Deservedly or not, millennials get blamed for a lot of things, not least of all the slow demise of the flagship beer. Called everything from fickle to promiscuous, millennial craft beer drinkers stereotypically flit between the newest, hottest, rarest releases with no regard for the workhorse core brands that, to apply the most common cliché, “keep the lights on” for brewers who bank on their steady sales for sturdy ongoing revenue.
Beer writers like me do a lot of hand wringing over this, particularly as it pertains to the old classics–Sierra Nevada Pale Ale gets mentioned most often–that built the craft beer industry in the first place. Our laments are more than sentimental. The nation’s most pioneering and influential old craft breweries, all of which built their businesses on a flagship or two, are struggling mightily – and not so successfully -- to compete in a world where a decent number of upstarts don’t even craft a core beer.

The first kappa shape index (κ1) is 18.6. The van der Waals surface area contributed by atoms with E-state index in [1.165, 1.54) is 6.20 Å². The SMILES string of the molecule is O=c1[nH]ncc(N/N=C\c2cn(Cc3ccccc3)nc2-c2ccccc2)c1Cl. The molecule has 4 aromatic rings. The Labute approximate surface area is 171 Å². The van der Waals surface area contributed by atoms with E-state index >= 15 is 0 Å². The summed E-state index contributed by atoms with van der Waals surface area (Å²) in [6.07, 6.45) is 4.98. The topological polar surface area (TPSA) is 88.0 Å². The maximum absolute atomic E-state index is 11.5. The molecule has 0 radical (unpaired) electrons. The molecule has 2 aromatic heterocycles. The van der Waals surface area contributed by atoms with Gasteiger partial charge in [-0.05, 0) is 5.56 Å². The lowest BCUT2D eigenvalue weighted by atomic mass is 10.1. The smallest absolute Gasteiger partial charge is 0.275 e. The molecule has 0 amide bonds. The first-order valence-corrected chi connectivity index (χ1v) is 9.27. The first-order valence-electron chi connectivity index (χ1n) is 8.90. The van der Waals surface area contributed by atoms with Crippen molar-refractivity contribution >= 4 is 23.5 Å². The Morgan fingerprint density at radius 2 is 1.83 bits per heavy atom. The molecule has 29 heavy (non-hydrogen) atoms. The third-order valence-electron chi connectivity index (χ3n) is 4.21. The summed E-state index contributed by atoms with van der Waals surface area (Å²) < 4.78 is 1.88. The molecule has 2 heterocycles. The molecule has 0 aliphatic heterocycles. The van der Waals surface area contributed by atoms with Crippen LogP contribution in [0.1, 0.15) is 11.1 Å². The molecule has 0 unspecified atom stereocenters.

“A lot of beer drinkers have developed a sort of ADD with respect to the beers they drink, so going for a glass of beer at the bar or pub becomes less a pleasant distraction and more a relentless search for what’s new and exciting. In this mad rush towards the unusual and unknown, we tend to forget the great, familiar and still-wonderful beers that guided us all along the path to the craft beer renaissance,” emails globally renowned beer journalist Stephen Beaumont, who’s authored 13 books on the subject.